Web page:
The Hyundai i20 1.1 CRDi has turned out to be the most economical car we’ve tested, returning an average of 63.9mpg after a week of driving.
In our reviews of recent years we’ve hopefully made it clear that Hyundai has come a long, long way since its cars were first introduced in the UK. Hyundai can now compete with the best in class, but the cars just need some form of unique selling proposition to set them apart. We think we’ve found the USP of the i20: it’s ideal for the eco-driver, as it will reward careful progress with 70mpg+ real-world economy.
There’s nothing particularly radical about the i20’s engineering. It has a 1.1-litre, three-cylinder diesel engine, mated to a 6-speed manual gearbox, and front-wheel drive.
There’s also nothing particularly radical about the i20’s styling. Compared to some other cars in this class, it’s somewhat lacking in personality – on the outside and in the interior (where this SE model is also bereft of any form of infotainment screen). However you do get a clearly laid out dashboard – as well as considerable interior storage space – which is something you can’t say about all the i20’s rivals. In fact the i20 offers lots of space for a car in this class.
The Hyundai i20 is comfortable and easy to live with. It has a very good low speed ride – no doubt helped by its lack of low profile tyres. However there is some road noise.
Generally all controls are light. This includes the steering, which doesn’t have much feel. The six-speed ‘box can be slightly clunky when selecting gears.
The i20 has adequate performance around town, and we’ve already highlighted that it offers the potential of excellent economy. However if you’re looking for the best driver’s car in class on the open road – in terms of performance and handling – you’ll be disappointed. But that’s fine, all cars have their purpose, and economy is the point of this car.
We’ve already established the economy credentials of the i20, but let’s look at this area in more detail. The official combined economy figure for the Hyundai i20 1.1 CRDi Manual is 70.6mpg. The extra urban fuel economy figure is 83.1mpg. With careful driving on A and B roads we averaged 73.8mpg. In less restrained driving we achieved 46.3mpg. After a week of mixed driving we averaged 63.9mpg. We test cars that have a claim for being best-in-class for economy, including plug-in hybrids. No other car with an internal combustion engine as its primary power source has beaten the i20’s result. We put this result down to the efficient engine, good aerodynamics and light weight.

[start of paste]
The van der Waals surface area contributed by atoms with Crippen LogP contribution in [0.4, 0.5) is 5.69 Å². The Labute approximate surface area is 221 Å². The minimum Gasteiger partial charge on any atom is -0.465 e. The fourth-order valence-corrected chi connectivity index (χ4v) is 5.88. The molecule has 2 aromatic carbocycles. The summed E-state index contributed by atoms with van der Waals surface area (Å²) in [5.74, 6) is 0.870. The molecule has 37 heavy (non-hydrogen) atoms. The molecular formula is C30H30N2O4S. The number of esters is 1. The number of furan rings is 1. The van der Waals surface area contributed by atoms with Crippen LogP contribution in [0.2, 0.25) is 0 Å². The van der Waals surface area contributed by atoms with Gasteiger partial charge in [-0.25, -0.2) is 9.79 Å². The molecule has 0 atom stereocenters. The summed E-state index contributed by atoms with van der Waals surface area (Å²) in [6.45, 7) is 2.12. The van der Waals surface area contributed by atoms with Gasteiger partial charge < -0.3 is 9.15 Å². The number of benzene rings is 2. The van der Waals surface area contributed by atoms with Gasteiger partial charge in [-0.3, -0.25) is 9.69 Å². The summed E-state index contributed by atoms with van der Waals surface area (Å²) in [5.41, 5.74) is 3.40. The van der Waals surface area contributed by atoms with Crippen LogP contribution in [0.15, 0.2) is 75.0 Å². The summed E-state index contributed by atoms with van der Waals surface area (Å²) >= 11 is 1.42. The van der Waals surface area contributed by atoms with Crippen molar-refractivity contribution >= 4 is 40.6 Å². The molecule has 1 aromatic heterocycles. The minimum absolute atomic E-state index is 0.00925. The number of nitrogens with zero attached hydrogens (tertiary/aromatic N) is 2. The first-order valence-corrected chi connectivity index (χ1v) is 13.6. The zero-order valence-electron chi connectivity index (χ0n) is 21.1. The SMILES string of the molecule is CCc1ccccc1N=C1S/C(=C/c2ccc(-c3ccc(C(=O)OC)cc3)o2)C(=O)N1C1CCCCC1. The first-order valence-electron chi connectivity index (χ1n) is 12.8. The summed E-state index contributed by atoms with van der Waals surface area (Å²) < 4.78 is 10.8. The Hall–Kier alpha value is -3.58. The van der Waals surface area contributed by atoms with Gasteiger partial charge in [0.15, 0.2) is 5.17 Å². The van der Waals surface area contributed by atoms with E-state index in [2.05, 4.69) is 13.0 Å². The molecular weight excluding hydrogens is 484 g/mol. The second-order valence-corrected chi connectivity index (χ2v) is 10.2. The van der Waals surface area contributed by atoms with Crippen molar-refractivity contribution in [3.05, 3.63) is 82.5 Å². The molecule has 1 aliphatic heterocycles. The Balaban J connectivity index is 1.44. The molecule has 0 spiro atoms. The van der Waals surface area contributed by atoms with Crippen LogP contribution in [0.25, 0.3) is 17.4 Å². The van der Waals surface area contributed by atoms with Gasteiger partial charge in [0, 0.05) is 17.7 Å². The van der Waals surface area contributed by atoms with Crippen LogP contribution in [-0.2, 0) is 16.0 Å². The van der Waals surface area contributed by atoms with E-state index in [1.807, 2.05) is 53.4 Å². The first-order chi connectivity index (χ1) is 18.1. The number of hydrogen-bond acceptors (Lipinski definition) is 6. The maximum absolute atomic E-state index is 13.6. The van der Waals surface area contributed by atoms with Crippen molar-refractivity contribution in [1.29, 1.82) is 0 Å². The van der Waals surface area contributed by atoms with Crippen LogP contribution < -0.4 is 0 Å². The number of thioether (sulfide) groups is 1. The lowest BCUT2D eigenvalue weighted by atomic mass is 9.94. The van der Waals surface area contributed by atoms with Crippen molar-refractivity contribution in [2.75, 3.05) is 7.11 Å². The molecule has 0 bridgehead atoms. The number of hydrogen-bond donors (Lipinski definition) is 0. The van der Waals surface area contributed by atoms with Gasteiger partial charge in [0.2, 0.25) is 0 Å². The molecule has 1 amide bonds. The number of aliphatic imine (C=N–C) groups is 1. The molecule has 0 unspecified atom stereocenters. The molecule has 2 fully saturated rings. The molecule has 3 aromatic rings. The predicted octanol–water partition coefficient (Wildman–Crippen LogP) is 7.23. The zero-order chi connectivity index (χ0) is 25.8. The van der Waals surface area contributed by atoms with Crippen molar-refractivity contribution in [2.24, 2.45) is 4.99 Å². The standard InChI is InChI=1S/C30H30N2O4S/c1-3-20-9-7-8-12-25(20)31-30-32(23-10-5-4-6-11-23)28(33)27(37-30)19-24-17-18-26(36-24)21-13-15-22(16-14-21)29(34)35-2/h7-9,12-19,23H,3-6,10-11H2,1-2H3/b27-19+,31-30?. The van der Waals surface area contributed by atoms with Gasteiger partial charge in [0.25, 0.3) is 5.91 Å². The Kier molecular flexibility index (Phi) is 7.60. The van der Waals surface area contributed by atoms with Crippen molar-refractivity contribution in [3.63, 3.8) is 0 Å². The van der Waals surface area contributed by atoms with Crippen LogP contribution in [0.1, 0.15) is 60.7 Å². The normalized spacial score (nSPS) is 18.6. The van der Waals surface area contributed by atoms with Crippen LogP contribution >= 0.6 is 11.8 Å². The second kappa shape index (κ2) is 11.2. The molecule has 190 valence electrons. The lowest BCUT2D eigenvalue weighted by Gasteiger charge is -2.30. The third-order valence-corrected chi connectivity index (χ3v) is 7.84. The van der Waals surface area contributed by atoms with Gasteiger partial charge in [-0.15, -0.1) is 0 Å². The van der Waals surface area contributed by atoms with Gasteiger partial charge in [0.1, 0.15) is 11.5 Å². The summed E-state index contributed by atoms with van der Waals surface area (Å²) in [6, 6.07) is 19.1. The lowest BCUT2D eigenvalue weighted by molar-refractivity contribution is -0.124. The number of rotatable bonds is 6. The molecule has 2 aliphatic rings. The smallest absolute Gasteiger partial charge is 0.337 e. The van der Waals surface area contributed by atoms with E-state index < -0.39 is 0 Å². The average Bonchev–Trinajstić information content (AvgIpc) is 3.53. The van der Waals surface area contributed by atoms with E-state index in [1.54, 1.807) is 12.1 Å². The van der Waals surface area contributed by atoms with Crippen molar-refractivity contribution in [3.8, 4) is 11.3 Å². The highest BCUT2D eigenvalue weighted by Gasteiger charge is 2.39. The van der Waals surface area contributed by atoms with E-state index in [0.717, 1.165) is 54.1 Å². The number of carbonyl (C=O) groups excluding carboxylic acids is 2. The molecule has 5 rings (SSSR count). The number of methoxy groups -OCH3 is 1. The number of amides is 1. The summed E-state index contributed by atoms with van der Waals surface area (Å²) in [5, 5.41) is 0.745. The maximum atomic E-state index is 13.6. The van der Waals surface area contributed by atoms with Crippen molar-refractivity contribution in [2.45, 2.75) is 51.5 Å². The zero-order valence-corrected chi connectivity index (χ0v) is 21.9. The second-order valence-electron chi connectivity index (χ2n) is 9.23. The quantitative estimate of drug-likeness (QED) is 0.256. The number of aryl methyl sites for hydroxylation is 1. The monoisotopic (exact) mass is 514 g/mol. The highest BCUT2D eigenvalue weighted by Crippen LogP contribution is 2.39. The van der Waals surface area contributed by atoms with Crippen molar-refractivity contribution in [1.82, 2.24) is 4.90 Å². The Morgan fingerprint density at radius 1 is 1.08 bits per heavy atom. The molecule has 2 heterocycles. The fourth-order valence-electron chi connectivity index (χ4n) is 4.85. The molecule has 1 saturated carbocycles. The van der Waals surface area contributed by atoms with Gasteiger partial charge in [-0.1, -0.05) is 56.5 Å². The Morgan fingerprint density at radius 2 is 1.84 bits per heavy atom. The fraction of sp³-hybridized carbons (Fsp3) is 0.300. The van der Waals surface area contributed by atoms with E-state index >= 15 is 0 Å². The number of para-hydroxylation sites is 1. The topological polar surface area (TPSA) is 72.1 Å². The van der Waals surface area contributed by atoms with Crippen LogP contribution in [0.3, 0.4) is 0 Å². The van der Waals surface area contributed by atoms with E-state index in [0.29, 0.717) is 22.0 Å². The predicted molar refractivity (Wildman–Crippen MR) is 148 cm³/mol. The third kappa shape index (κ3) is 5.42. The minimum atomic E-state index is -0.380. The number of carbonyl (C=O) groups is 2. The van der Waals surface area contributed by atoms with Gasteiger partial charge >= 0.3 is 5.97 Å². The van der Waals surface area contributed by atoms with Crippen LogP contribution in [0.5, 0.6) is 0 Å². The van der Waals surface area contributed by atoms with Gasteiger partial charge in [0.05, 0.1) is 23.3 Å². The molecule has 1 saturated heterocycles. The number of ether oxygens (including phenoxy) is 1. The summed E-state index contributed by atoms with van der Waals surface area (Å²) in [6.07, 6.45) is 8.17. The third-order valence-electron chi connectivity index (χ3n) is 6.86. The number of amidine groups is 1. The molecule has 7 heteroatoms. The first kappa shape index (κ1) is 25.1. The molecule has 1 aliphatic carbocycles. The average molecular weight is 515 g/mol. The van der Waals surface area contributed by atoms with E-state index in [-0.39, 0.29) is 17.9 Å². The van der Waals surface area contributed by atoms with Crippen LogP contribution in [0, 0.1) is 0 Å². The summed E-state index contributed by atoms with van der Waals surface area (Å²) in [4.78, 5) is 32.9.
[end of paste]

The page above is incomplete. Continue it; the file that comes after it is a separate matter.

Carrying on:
The excellent economy also means a very large range between refuelling – potentially over 600 miles.
As with any car, if you drive outside of the engine’s comfort zone, the fuel economy will plummet.
We need to acknowledge the ‘great air quality debate’ that is currently underway, and a diesel engine isn’t the cleanest choice if used primarily in urban areas. But if you want a compact, practical hatchback that has the potential to be very economical out of town, and up and down motorways – possibly as a company car – then the i20 will be hard to beat.
There’s also an i20 1.1 CRDi S Blue model offering 88.3mpg and 84g/km CO2 emissions, compared to the 103g/km of our test car.
The Hyundai i20 SE 1.1 CRDi Manual costs £14,225. Our test car had good levels of standard equipment and one option, metallic paint (£495), taking the price of our car to £14,720.
There’s a choice of 1.2 and 1.4-litre petrol engines, and 1.1 and 1.4-litre diesel engines, and eight trim levels – S, S Air, S Blue, SE, Premium, Premium SE, Premium Nav, Premium SE Nav.
All Hyundai passenger cars come with a 5 Year Unlimited Mileage Warranty, which includes five years of roadside assistance and five years of annual vehicle health checks.
There’s currently a lot of talk about diesels and their emissions. Admittedly, pure electric cars are the cleanest option in terms of tailpipe emissions in urban areas. However the Hyundai i20 1.1 CRDi is the most economical car that we’ve tested in terms of real-world economy – better than all hybrids and plug-in hybrids (excluding pure electric cars). So it deserves top marks of 10 out of 10 in this department.
However we don’t rate cars purely on economy; they also have to be good to drive – and ideally offer some fun; although the i20 is comfortable and easy to live with, it doesn’t combine high levels of economy with a rewarding driving experience. In fact it’s somewhat lacking overall in the personality stakes. But if you’re on the look out for a car that will reward careful driving with almost unbelievable fuel economy, all in a reliable and practical package with the promise of low running costs, then the i20 may be the one for you; it scores a Green-Car-Guide rating of 8 out of 10.